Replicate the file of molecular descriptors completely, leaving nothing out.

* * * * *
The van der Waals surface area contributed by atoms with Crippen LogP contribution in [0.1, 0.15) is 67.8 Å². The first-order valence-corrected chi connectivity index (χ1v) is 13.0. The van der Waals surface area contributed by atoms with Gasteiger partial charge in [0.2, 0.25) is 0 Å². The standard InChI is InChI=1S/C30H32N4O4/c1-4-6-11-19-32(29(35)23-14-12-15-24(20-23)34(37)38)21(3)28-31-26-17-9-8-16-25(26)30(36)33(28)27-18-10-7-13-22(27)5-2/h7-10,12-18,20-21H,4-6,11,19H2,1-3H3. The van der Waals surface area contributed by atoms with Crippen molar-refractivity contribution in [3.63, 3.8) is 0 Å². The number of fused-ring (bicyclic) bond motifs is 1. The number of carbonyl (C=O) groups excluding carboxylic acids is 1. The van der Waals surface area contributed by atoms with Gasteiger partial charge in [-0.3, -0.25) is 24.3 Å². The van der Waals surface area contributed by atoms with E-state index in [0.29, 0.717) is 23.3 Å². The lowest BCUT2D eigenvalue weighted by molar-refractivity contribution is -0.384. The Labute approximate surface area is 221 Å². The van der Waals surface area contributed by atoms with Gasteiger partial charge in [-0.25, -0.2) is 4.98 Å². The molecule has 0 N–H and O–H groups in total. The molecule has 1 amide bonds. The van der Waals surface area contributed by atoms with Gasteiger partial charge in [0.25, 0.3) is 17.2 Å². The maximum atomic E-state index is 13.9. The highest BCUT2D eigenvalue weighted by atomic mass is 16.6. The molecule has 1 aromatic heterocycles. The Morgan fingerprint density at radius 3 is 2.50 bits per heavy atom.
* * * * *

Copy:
The van der Waals surface area contributed by atoms with Crippen LogP contribution in [0.1, 0.15) is 67.8 Å². The first-order valence-corrected chi connectivity index (χ1v) is 13.0. The van der Waals surface area contributed by atoms with Gasteiger partial charge in [0.2, 0.25) is 0 Å². The standard InChI is InChI=1S/C30H32N4O4/c1-4-6-11-19-32(29(35)23-14-12-15-24(20-23)34(37)38)21(3)28-31-26-17-9-8-16-25(26)30(36)33(28)27-18-10-7-13-22(27)5-2/h7-10,12-18,20-21H,4-6,11,19H2,1-3H3. The van der Waals surface area contributed by atoms with Crippen molar-refractivity contribution in [3.63, 3.8) is 0 Å². The number of fused-ring (bicyclic) bond motifs is 1. The number of carbonyl (C=O) groups excluding carboxylic acids is 1. The van der Waals surface area contributed by atoms with Gasteiger partial charge in [-0.3, -0.25) is 24.3 Å². The van der Waals surface area contributed by atoms with E-state index in [0.29, 0.717) is 23.3 Å². The lowest BCUT2D eigenvalue weighted by molar-refractivity contribution is -0.384. The Labute approximate surface area is 221 Å². The van der Waals surface area contributed by atoms with Gasteiger partial charge in [-0.25, -0.2) is 4.98 Å². The molecule has 0 N–H and O–H groups in total. The molecule has 1 amide bonds. The van der Waals surface area contributed by atoms with Gasteiger partial charge in [0.25, 0.3) is 17.2 Å². The maximum atomic E-state index is 13.9. The highest BCUT2D eigenvalue weighted by atomic mass is 16.6. The molecule has 1 aromatic heterocycles. The Morgan fingerprint density at radius 3 is 2.50 bits per heavy atom.